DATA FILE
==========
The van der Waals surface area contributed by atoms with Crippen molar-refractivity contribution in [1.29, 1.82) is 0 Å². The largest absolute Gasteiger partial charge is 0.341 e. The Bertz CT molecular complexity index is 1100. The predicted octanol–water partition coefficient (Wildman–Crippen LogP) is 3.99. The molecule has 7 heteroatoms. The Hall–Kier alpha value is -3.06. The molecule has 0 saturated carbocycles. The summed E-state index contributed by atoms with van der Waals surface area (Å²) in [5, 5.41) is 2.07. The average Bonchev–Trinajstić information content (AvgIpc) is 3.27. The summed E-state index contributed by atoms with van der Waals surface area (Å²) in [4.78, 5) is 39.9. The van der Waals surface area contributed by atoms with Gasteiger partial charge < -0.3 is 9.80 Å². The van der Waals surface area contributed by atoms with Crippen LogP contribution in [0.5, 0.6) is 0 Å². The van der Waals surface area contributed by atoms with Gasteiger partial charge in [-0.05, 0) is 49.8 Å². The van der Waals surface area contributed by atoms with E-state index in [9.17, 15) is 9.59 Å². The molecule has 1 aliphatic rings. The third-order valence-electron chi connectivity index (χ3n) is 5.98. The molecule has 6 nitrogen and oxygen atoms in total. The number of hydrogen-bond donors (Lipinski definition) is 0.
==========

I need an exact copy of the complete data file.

The van der Waals surface area contributed by atoms with Crippen molar-refractivity contribution in [1.29, 1.82) is 0 Å². The largest absolute Gasteiger partial charge is 0.341 e. The Bertz CT molecular complexity index is 1100. The predicted octanol–water partition coefficient (Wildman–Crippen LogP) is 3.99. The molecule has 7 heteroatoms. The Hall–Kier alpha value is -3.06. The molecule has 0 saturated carbocycles. The summed E-state index contributed by atoms with van der Waals surface area (Å²) in [5, 5.41) is 2.07. The average Bonchev–Trinajstić information content (AvgIpc) is 3.27. The summed E-state index contributed by atoms with van der Waals surface area (Å²) in [4.78, 5) is 39.9. The van der Waals surface area contributed by atoms with Gasteiger partial charge < -0.3 is 9.80 Å². The van der Waals surface area contributed by atoms with Crippen LogP contribution in [0.5, 0.6) is 0 Å². The van der Waals surface area contributed by atoms with Gasteiger partial charge in [-0.05, 0) is 49.8 Å². The van der Waals surface area contributed by atoms with E-state index in [9.17, 15) is 9.59 Å². The molecule has 1 aliphatic rings. The third-order valence-electron chi connectivity index (χ3n) is 5.98. The molecule has 6 nitrogen and oxygen atoms in total. The number of hydrogen-bond donors (Lipinski definition) is 0.